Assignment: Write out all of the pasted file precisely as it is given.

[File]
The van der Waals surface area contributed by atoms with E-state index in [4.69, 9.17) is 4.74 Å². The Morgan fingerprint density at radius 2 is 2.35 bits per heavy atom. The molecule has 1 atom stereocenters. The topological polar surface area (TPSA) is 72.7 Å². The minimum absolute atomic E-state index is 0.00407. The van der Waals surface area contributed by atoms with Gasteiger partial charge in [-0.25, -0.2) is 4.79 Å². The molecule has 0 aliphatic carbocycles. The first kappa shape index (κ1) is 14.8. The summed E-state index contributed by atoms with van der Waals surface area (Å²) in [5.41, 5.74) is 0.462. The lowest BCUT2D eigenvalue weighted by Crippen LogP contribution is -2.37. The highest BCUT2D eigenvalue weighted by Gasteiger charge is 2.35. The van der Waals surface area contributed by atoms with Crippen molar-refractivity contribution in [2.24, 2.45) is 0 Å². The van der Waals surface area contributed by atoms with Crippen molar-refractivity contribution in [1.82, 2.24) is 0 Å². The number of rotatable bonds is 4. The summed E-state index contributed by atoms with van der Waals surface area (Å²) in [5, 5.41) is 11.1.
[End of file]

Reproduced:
The van der Waals surface area contributed by atoms with E-state index in [4.69, 9.17) is 4.74 Å². The Morgan fingerprint density at radius 2 is 2.35 bits per heavy atom. The molecule has 1 atom stereocenters. The topological polar surface area (TPSA) is 72.7 Å². The minimum absolute atomic E-state index is 0.00407. The van der Waals surface area contributed by atoms with Gasteiger partial charge in [-0.25, -0.2) is 4.79 Å². The molecule has 0 aliphatic carbocycles. The first kappa shape index (κ1) is 14.8. The summed E-state index contributed by atoms with van der Waals surface area (Å²) in [5.41, 5.74) is 0.462. The lowest BCUT2D eigenvalue weighted by Crippen LogP contribution is -2.37. The highest BCUT2D eigenvalue weighted by Gasteiger charge is 2.35. The van der Waals surface area contributed by atoms with Crippen molar-refractivity contribution in [2.24, 2.45) is 0 Å². The van der Waals surface area contributed by atoms with Crippen molar-refractivity contribution in [1.82, 2.24) is 0 Å². The number of rotatable bonds is 4. The summed E-state index contributed by atoms with van der Waals surface area (Å²) in [5, 5.41) is 11.1.